Feeling parched yet? Just wait. Earlier this year, NASA reported that more than half the world’s largest aquifers are running down. But don’t let that cramp your golf game in Phoenix. As the Republicans’ “I’m Not a Scientist” campaign against climate change has demonstrated, anything that threatens the lives of hundreds of millions of people is easy to ignore.
Fortunately, there’s no denying that the climate of literary fiction has changed to reflect the new environmental reality. Some of the finest writers — T.C. Boyle, Barbara Kingsolver, Lydia Millet and others — have dramatized our era’s challenge in stories that are global and intimate. Now add to their work Claire Vaye Watkins’ searing debut novel about the barren world that awaits us.
Gold Fame Citrus opens in Los Angeles at a moment not too far off when the Southwest is bone dry. In this “ruined heaven, this laurelless canyon,” Luz Dunn is living in a starlet’s abandoned mansion with her partner, Ray. Government has evaporated, and society has been distilled to bartering gangs. Luz and Ray drink rationed cola and fantasize about berries. “The water, the green, the mammalian, the tropical, the semitropical, the leafy, the verdant, the motherloving citrus, all of it was denied them,” Watkins writes, “and had been denied them so long that with each day, each project, it became more and more impossible to conceive of a time when it had not been denied them.”
Like Cormac McCarthy’s The Road, Gold Fame Citrus doesn’t spend much time exploring how we arrived at this moonscape. (Let’s face it: We know how.) Instead, the novel focuses on these two survivors and how their relationship weathers the heat. Ray is a traumatized soldier gone AWOL. Luz is a model who spent her adolescence being exploited as the poster kid for water conservation. And Watkins is a master of tantalizing details, the unspoken tensions and disappointments of these lovers scraping around in the arid opulence of scorpion-infested bathrooms and empty swimming pools.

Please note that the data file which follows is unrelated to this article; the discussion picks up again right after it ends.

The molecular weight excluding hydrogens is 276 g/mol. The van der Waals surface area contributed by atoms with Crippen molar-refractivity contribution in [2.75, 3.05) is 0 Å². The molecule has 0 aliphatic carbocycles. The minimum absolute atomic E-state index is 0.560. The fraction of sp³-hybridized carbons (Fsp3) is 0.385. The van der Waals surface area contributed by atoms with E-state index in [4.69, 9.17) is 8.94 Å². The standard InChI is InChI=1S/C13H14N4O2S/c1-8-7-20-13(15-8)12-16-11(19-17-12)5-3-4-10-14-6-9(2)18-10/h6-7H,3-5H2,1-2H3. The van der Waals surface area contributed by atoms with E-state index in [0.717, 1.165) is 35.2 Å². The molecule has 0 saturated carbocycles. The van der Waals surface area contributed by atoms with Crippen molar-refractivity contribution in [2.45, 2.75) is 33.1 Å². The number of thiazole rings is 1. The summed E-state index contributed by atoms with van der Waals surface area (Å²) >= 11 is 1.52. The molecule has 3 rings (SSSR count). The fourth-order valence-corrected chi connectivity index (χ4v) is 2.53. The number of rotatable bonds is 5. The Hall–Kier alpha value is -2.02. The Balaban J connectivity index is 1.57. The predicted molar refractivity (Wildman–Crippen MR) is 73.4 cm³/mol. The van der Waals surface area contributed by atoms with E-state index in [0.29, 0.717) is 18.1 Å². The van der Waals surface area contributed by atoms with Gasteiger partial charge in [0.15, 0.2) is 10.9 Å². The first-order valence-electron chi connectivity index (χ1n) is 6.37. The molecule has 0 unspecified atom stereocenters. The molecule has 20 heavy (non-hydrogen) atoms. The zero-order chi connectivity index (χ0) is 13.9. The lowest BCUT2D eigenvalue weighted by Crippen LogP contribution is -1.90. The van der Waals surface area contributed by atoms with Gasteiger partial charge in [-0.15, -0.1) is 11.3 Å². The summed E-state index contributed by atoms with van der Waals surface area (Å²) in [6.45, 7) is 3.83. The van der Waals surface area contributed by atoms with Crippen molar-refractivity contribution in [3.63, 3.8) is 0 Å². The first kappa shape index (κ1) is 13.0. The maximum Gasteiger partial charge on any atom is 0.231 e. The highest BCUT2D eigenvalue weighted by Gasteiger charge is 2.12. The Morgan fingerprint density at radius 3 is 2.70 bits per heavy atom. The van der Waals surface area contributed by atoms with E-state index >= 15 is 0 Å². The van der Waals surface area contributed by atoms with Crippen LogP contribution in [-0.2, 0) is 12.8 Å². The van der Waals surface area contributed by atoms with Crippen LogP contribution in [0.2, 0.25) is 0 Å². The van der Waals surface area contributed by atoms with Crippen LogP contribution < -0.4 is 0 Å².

The novel’s spark is a “strange, coin-eyed, translucent-skinned child” whom Luz and Ray spot living with a gang near the market. Convinced that these druggies are too abusive or negligent to be good parents, Luz and Ray kidnap the toddler and light out into the desert. With no capacity to care for a child except their good intentions, it’s the beginning of a noble but naive scheme in a world determined to flash-fry all forms of life. You can feel the grit in your teeth as this thirsty little family drives across an ocean of sand without a map or a prayer.
The drama of their trek is soon eclipsed by what they find in the desert, a place that does not cultivate anything “save thirst and thirst and insanity.” With her lush, impressionistic prose, Watkins describes mountains that undulate across the Southwest. Implacable dunes swallow whole cities and roll on, leaving them crushed and desiccated. These are scenes as beautiful and unsettling as a cemetery, from the “blanched, calcium-crusted oven of the valley” to an abandoned opera house built by an egomaniac who painted her audience on the walls “so she’d always sell out.”
But the real genius of Gold Fame Citrus is its speculation about the isolated colonies that might survive in this aboveground hell. How might laggards, wanderers, fanatics and thieves coalesce?
Watkins conjures the mythologies and mores that might sprout in such infertile soil, and she creates a messiah to lead a band of misfits as they struggle to stay ahead of the shifting sands in “the deadest place on the planet.” Whether such a figure can save Luz and her makeshift family becomes the suspenseful question at the center of the plot.
Gold Fame Citrus eventually swells to a harrowing conclusion that turns and snaps as deadly as one of those ouroboros rattlers. The blistering sunlight exposes as much as it destroys, and Luz and Ray harbor secrets even as they struggle to remake themselves. It’s easy to get turned around in the endless expanse of blinding sand, but Watkins is a bewitching guide through this burnt land that may lie just ahead.
Ron Charles reviewed this book for The Washington Post.